The first thing I asked Durban personal assistant Sue Gardner when she told me that fraudsters had whipped almost R20 000 out of her bank account was: “Do you remember clicking on a link in an e-mail that you thought was sent by your bank?”
It’s the question I ask all those who approach me about the same predicament.
Imagine being smitten by a new car, signing an offer to buy it, paying a deposit, then being told seven months later that you’re still on the waiting list, and by the way, the same car is now about R50 000 more expensive.
That’s what’s happened to many who signed for the new A-Class Mercedes-Benz, thanks to the dramatically depreciating rand.
A longer contract may mean cheaper monthly repayments, but you’ll pay dearly if you opt to cancel early. The Consumer Protection Act (CPA) aimed to put an end to consumers being “locked into” contracts from which there was no escape for several years.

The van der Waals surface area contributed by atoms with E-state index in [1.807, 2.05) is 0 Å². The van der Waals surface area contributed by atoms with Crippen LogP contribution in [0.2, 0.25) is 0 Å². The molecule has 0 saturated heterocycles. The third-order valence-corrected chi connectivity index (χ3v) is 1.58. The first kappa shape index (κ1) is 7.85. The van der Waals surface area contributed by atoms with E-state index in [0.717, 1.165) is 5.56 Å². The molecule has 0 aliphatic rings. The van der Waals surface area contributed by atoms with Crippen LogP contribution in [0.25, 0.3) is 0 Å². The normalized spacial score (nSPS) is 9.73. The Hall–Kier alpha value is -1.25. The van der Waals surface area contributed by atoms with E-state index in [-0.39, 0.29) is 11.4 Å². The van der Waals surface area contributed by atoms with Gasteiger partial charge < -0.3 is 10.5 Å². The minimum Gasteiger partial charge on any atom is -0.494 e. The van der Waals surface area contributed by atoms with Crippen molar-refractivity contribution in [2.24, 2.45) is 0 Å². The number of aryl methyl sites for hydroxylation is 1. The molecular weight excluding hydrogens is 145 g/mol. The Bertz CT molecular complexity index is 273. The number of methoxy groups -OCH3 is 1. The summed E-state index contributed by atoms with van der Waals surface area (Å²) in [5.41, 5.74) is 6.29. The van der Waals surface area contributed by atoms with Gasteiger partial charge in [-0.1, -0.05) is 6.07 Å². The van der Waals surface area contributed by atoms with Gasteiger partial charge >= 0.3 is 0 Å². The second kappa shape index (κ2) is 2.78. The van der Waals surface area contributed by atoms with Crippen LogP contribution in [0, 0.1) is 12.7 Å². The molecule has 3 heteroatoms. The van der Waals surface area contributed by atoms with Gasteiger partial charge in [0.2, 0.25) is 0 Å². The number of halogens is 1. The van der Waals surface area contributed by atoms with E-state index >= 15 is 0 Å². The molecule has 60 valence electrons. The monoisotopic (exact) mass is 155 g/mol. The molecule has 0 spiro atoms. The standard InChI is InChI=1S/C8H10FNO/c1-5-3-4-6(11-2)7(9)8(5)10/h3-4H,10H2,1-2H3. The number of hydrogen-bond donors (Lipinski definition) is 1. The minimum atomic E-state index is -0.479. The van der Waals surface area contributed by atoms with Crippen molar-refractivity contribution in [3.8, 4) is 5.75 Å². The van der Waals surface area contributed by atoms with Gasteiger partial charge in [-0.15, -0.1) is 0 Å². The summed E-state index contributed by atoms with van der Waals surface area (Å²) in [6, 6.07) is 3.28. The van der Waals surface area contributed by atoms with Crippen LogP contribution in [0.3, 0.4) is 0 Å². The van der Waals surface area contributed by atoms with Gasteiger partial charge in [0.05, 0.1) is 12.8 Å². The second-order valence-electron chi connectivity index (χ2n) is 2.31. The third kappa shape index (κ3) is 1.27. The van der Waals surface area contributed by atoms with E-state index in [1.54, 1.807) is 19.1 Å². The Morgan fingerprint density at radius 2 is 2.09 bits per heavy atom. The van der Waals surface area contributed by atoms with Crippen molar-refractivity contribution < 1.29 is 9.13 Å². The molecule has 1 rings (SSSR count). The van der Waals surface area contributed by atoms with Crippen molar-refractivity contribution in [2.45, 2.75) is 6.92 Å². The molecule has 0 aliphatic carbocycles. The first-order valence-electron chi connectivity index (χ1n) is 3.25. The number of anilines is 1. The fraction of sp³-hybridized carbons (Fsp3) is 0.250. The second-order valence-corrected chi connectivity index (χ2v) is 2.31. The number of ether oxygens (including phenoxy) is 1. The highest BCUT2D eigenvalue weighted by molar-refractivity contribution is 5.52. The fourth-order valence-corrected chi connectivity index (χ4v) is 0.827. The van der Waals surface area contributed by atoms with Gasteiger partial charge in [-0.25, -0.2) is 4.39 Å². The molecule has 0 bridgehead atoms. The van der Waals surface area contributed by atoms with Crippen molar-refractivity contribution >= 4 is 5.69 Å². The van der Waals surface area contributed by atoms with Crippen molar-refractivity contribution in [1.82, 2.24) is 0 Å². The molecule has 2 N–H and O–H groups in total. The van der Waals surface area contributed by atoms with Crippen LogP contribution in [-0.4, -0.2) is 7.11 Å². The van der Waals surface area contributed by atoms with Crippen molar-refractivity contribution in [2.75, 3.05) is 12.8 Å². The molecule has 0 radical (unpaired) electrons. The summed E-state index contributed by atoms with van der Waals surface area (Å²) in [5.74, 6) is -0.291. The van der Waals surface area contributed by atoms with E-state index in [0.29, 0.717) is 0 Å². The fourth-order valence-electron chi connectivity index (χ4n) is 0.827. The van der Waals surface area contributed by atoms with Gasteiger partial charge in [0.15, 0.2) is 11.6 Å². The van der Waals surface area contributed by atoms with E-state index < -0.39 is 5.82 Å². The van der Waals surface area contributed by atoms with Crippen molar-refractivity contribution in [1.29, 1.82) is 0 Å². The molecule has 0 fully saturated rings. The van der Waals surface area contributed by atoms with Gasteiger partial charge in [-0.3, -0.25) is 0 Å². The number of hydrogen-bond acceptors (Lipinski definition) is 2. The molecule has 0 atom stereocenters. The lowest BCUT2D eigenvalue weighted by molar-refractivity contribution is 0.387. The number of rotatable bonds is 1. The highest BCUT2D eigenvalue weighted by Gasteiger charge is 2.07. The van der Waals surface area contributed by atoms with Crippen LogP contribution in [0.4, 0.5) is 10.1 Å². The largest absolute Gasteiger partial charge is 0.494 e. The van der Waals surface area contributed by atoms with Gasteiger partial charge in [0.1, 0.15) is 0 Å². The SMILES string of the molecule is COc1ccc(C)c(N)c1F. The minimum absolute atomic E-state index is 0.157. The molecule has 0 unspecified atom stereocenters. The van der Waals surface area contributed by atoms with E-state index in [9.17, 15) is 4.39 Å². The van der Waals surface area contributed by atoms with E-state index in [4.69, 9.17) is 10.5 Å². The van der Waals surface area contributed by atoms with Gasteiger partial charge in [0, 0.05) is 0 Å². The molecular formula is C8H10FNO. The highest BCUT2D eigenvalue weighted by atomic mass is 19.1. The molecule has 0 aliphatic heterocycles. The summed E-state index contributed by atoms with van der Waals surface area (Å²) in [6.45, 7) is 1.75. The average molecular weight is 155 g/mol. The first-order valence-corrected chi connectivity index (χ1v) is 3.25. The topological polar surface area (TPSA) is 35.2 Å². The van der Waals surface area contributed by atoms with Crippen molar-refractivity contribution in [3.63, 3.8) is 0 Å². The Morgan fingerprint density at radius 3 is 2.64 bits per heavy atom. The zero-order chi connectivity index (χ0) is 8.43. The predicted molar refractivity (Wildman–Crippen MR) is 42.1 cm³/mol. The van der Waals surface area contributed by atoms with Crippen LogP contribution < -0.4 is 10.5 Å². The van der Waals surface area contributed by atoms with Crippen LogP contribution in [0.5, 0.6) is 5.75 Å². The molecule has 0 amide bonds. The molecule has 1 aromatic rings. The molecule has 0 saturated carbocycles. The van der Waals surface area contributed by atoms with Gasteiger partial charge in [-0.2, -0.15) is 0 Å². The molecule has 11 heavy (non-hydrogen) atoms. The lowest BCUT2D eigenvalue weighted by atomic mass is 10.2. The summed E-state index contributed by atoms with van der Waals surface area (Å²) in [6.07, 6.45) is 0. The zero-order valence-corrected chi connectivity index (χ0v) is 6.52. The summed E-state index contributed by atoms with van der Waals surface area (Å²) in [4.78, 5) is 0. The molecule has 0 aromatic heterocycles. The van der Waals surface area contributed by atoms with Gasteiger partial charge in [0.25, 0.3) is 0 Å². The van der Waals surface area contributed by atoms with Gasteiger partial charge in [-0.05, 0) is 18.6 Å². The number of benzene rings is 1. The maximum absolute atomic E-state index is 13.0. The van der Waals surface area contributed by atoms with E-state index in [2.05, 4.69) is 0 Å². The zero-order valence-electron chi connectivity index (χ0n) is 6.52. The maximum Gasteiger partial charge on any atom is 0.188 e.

The first draft of the regulations gave consumers the right to escape any fixed contract, such as a cellphone, gym or home security contract – by giving 20 days’ written notice of cancellation at any time – and paying just 10 percent of the remaining subscriptions.